As the environment and the cloud population evolve during the simulation, several regimes of convective organization coexist. In the early stages the clouds are less organized and are relatively short lived, consistent with weak cold pools. In the later stages, the cloud systems organize into long-lived mature squall lines or MCSs. In the intermediate stages of development, the net effect of the clouds on the momentum transport is close to zero, consistent with upright convective clouds (e.g., Fig. 11b). This is likely due to the fact that upshear and downshear tilted clouds coexist within the population (e.g., Fig. 2) and their respective contributions to the OCMT approximately cancel at these times.

From the examination of the momentum transport spectra it is also clear that there are links between the properties of the OCMT spectrum and the asymmetries that emerge in the GWMT spectrum aloft. In the absence of shear, the gravity wave spectrum is symmetric, and the features of this symmetric spectrum occur in all simulations with shear. In the sheared simulations, however, the most prominent feature of the gravity wave spectra is a spectral broadening toward negative phase speeds, coinciding with the phase speeds of the transient OCMT that we associate with tilted updrafts embedded within the convective system. We argue that the gravity waves generated by these transient features generate the asymmetry in the wave spectrum, defining an important link between the OCMT and GWMT. It is likely that these gravity waves are generated via the mechanism described by Fovell et al. (1992). In addition, Yang and Houze (1995) highlighted the direct connection between rearward propagating updrafts and the gravity waves farther aloft. Yang and Houze argued that the updrafts themselves were trapped gravity waves. However, our spectra (at 2.5 km; Figs. 7 and 10a) are inconsistent with vertically trapped gravity waves because the net momentum transport associated with the transient response is nonzero. We argue it is more appropriate to ascribe these transient signals to unstable convective structures. Finally, an additional asymmetry in the gravity wave spectra is also present earlier in the simulations, when the positive GWMT is enhanced in amplitude relative to the negative GWMT (e.g., Fig. 8a). This asymmetry occurs during the stage of convective evolution that has positive OCMT and is therefore dominated by convective systems with positive tilt.

For the most part, the analysis of OCMT and GWMT shows that the integral of these two transports have the same sign, suggesting that convective systems preferentially generate gravity waves propagating in the same direction as the tilt of the convective system. The dynamics underlying this process was illustrated by Fovell et al. (1992), who showed that a tilted momentum source akin to a convective updraft would generate a spectrum of waves propagating in both directions, but those waves propagating in the direction of the tilt were stronger. (This directional spectral bias arises because the tilted source projects more efficiently onto the waves propagating in the direction of the tilt.). Fovell et al.’s result is consistent with our finding that the sign of the mean OCMT is dominated by gravity waves that propagate in the same direction as the tilt of the convection.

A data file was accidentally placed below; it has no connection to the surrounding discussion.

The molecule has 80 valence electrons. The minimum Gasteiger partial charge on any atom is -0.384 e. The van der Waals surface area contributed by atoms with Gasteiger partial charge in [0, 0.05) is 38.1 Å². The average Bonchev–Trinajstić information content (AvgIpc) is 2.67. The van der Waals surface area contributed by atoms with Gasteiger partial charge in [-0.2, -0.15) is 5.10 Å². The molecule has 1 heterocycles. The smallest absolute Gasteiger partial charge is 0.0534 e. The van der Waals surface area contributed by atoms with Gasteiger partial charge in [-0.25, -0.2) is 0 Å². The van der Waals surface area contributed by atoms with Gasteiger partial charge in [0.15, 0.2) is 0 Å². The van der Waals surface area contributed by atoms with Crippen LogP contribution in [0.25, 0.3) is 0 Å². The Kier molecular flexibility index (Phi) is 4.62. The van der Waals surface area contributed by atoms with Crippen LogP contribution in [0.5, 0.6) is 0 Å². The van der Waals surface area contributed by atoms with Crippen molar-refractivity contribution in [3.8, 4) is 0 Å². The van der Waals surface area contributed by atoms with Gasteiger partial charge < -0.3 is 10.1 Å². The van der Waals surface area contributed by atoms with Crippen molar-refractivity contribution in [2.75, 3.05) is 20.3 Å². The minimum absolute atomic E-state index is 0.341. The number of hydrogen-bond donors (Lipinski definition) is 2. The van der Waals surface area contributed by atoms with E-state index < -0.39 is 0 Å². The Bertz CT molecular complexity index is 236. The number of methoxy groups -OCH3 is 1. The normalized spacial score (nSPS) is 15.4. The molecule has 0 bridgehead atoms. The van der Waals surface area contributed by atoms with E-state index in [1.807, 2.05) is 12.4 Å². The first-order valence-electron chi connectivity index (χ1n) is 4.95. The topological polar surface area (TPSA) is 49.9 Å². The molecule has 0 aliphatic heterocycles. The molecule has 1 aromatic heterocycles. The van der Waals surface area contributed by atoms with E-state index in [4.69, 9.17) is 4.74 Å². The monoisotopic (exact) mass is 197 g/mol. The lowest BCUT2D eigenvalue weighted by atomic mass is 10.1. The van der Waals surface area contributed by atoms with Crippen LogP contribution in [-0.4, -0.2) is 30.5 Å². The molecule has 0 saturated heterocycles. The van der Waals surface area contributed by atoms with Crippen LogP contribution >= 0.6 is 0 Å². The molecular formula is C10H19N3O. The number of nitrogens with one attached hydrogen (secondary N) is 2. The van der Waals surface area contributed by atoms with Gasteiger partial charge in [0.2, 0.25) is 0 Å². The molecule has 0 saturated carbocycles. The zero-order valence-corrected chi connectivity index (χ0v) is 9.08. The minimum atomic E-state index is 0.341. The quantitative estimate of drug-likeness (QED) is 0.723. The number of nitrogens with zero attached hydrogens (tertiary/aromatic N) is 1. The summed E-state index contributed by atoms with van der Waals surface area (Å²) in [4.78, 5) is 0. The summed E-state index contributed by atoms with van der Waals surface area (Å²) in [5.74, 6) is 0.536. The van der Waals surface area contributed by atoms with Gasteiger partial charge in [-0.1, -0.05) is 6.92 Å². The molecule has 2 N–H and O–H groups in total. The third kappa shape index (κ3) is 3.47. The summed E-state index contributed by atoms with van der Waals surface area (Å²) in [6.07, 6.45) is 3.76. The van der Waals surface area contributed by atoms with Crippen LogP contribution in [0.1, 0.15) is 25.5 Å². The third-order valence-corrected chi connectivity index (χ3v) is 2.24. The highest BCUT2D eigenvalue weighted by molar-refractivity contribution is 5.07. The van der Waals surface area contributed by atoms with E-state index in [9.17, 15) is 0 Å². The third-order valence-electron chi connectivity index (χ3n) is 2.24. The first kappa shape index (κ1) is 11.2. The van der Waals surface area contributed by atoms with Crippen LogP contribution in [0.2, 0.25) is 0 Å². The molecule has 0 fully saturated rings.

To illustrate this point, the organized cloud with negative tilt shown in Fig. 2b is further considered in Fig. 13. As this cloud develops (at 66 h; Fig. 13b) the streamlines demonstrate the profound negative tilt of the convective core, which is marked by the upward pointing arrow aligned at 65° from the horizontal. An hour later, once a number of periods of gravity waves have been generated (Fig. 13a), the vertical velocity identifies a dominance of gravity waves with negative tilted phase lines (marked on figure) directly above the developing storm. Consistent with Fovell et al.’s discussion, positive tilted gravity waves are noticeably weaker. Moreover, the temporal evolution of the vertical velocity in the lower stratosphere above the storm (Fig. 14) demonstrates numerous coherent waveforms propagating at c = −11 m s−1, and at least one wave propagating at c = 7 m s−1. Incidentally, these phase speeds are close to the peaks in the domainwide gravity wave spectrum at 20 km (Fig. 8), demonstrating that important features in the spectrum of the cloud population can be explained using arguments based on individual systems.

Fig. 13.

(a) Vertical velocity at 67 h from the U10 simulation. The contour interval is 0.1 m s−1 with negative values dashed. Also shown are lines that highlight gravity wave phase lines discussed in the text. (b) Contours of ψ from simulation U10 at 66 h. Contour levels and line styles are as in Fig. 4b, and the overlaid arrow is approximately 65° from the horizontal. Also shown in (a) and (b) is the cloud boundary (total mixing ratio greater than 0.01 g kg−1).

Fig. 13.

(a) Vertical velocity at 67 h from the U10 simulation. The contour interval is 0.1 m s−1 with negative values dashed. Also shown are lines that highlight gravity wave phase lines discussed in the text. (b) Contours of ψ from simulation U10 at 66 h. Contour levels and line styles are as in Fig. 4b, and the overlaid arrow is approximately 65° from the horizontal. Also shown in (a) and (b) is the cloud boundary (total mixing ratio greater than 0.01 g kg−1).

Fig. 14.